WILLIAMSBURG, Va. (AP) — In little more than a week, the only living man to have shot an American president could pack his bags and leave a Washington psychiatric hospital for the last time.
John Hinckley Jr. has already been living with his 90-year-old mother at her home overlooking a golf course in Williamsburg, Virginia, for 17 days each month. Thanks to a judge's order Wednesday, he'll be able to live there full time, starting as early as Aug. 5.
Hinckley was 25 and had suffered from psychosis and depression for several years when he shot President Ronald Reagan and three others outside a Washington hotel on March 30, 1981. He was found not guilty by reason of insanity and committed to St. Elizabeths hospital.
Now 61, Hinckley has graying hair and suffers from arthritis and high blood pressure. He enjoys painting and photography and cares for feral cats. During his time in Williamsburg, he drives himself around town in a Toyota Avalon, going to movies and eating at fast-food restaurants.
The community has been reluctant to embrac
e him — he's been turned away from volunteer opportunities because of his notoriety and from restaurants where he's applied for part-time jobs. Some neighbors are wary of his presence, although the police chief said there's no need for his officers to pay special attention to Hinckley.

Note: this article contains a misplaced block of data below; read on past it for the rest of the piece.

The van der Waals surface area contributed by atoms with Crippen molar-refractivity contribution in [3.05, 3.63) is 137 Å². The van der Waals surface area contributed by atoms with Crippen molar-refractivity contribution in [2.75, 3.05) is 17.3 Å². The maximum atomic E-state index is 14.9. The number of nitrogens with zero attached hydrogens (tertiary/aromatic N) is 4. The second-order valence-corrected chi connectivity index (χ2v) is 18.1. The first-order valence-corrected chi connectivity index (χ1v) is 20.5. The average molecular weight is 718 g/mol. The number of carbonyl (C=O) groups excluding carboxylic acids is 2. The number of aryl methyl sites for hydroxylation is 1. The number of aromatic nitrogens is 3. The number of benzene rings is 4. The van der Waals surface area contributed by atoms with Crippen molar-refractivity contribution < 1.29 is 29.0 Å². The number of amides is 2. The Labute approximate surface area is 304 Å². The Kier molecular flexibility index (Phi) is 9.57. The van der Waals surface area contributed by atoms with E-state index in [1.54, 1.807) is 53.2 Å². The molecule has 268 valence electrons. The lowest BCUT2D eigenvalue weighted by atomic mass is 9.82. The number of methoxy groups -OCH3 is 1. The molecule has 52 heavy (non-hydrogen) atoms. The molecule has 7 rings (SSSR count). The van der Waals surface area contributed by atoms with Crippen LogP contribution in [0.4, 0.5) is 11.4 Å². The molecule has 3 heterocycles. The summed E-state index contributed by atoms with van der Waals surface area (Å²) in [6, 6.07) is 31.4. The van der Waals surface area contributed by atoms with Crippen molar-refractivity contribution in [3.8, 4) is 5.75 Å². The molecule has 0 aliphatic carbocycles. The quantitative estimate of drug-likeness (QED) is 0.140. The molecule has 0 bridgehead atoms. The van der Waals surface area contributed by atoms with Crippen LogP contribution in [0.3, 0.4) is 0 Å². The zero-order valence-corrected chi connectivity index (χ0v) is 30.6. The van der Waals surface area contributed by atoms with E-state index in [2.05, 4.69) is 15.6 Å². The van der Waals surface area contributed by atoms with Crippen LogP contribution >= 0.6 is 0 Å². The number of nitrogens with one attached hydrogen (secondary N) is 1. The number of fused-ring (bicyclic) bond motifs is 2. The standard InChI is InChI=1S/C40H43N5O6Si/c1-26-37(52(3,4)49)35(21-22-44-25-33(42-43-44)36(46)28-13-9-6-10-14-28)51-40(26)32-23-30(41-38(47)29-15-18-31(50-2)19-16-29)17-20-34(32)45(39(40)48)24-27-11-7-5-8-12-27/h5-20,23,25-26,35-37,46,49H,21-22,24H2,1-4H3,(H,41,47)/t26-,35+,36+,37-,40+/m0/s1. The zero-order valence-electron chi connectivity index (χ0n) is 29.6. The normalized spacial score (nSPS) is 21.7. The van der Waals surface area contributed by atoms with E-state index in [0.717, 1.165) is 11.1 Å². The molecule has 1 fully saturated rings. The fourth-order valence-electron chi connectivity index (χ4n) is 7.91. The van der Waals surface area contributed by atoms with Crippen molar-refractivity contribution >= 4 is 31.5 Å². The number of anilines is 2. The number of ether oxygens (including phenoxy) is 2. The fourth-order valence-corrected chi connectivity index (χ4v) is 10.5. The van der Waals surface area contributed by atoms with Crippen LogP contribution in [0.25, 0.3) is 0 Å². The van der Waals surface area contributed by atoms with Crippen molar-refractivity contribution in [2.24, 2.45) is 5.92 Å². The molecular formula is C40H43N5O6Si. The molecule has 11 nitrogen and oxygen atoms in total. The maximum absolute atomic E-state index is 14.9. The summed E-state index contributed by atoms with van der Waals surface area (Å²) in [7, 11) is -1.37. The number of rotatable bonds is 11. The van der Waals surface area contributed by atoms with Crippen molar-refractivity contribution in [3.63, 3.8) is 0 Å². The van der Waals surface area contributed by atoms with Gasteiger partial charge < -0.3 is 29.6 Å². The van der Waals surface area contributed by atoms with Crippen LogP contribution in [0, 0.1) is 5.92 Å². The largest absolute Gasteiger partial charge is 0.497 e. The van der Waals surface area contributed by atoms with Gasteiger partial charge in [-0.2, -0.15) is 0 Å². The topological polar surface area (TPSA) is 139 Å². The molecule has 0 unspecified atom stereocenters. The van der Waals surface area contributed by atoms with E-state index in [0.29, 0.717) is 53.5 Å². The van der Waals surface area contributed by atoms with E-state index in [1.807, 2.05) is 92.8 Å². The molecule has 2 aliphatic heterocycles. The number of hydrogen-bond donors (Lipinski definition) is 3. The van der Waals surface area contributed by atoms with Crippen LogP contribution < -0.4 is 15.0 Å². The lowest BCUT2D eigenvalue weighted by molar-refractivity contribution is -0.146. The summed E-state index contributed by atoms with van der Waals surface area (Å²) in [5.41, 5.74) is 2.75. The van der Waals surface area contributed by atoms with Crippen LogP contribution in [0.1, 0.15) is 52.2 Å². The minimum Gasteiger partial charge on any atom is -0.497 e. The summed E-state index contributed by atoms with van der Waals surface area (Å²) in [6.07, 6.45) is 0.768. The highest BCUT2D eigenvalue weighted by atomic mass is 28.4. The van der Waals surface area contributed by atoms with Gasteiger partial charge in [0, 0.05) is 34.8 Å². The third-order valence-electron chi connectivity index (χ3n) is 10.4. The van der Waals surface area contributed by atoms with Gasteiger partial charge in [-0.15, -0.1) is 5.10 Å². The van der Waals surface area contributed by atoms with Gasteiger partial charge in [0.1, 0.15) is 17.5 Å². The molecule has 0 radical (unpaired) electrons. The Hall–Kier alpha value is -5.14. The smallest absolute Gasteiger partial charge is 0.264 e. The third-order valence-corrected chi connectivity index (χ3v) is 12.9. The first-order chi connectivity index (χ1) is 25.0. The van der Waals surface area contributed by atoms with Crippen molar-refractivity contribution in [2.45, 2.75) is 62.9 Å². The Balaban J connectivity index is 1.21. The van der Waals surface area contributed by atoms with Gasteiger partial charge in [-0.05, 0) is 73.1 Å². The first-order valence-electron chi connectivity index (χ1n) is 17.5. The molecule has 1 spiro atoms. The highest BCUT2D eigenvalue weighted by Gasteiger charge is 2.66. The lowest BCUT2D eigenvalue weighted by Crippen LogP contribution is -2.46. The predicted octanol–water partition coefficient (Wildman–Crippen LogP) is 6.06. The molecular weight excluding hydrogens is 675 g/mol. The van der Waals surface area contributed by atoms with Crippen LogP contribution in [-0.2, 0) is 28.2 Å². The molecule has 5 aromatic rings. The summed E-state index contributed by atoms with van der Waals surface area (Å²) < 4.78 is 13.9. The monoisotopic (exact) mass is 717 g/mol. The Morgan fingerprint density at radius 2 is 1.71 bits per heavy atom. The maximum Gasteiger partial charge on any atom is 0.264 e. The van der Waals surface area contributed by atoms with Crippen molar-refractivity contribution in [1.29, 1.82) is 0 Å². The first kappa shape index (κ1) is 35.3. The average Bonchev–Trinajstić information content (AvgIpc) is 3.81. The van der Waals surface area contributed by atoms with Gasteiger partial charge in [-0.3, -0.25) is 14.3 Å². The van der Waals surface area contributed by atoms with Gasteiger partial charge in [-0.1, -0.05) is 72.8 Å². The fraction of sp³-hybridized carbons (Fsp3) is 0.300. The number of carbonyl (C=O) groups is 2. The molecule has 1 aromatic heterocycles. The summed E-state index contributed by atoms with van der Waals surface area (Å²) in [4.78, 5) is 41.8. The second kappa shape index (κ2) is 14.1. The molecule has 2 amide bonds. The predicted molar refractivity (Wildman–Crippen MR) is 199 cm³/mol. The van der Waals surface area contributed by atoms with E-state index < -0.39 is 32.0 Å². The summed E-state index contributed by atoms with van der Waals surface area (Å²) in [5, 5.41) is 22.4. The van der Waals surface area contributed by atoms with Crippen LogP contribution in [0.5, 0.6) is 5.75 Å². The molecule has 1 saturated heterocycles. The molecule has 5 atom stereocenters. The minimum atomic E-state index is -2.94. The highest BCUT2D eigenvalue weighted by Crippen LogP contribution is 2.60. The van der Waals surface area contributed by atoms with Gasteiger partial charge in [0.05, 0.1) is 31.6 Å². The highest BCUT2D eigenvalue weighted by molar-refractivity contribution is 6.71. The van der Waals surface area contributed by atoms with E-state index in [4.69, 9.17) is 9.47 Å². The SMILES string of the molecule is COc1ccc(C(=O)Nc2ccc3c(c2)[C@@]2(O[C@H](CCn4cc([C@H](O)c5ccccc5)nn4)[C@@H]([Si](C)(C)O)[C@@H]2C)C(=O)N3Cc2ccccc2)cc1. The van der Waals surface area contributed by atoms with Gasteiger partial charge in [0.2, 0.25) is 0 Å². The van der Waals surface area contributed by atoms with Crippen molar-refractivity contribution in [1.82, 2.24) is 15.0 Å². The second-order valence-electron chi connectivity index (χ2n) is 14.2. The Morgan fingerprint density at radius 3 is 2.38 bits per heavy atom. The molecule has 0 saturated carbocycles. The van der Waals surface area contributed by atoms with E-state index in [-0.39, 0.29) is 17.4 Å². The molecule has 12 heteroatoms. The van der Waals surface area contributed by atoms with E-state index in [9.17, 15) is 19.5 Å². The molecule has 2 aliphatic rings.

But unless he violates the conditions of his leave, he won't return to St. Elizabeths, despite opposition by prosecutors to greater freedom for the would-be assassin. The order by Judge Paul Friedman cannot be appealed.
The assassination attempt was fueled by Hinckley's obsession with the movie "Taxi Driver" and its then-teenage star, Jodie Foster. He used a pawn-shop revolver to fire six shots at Reagan, the president's aides and his protective detail outside a Washington hotel, wounding the president and three others.
Doctors have said for years that Hinckley's mental illness was in remission, and Friedman concurred in his ruling. Hinckley was a "profoundly troubled 25-year-old young man" when he shot Reagan, the judge wrote, but has not exhibited symptoms of major depression or a psychotic disorder for more than a quarter-century.
"The court finds that Mr. Hinckley has received the maximum benefits possible in the inpatient setting (and) that inpatient treatment is no longer clinically warranted or beneficial," Friedman wrote.
Hinckley was first allowed to leave St. Elizabeths in 2003 to visit his parents in Washington, and he began staying with them at their home in 2006. For the past two-plus years, he has been allowed to spend more than half of each month there.
People in the neighborhood and around Williamsburg have gotten used to seeing him, even if they're not thrilled about it.
"From a mental illness perspective, I just have some reluctance about having him roam free like this," said Tom Campbell, 77, a retired manager at NASA. "How can he be allowed to roam the streets as if nothing happened?"
Philip Yosway, 85, a retired Navy pilot who lives about 12 miles from Hinckley's mother, had similar concerns.
"I'm not sure he's mentally stable," said Yosway, who added that Hinckley should still be confined as a result of his "heinous" crime.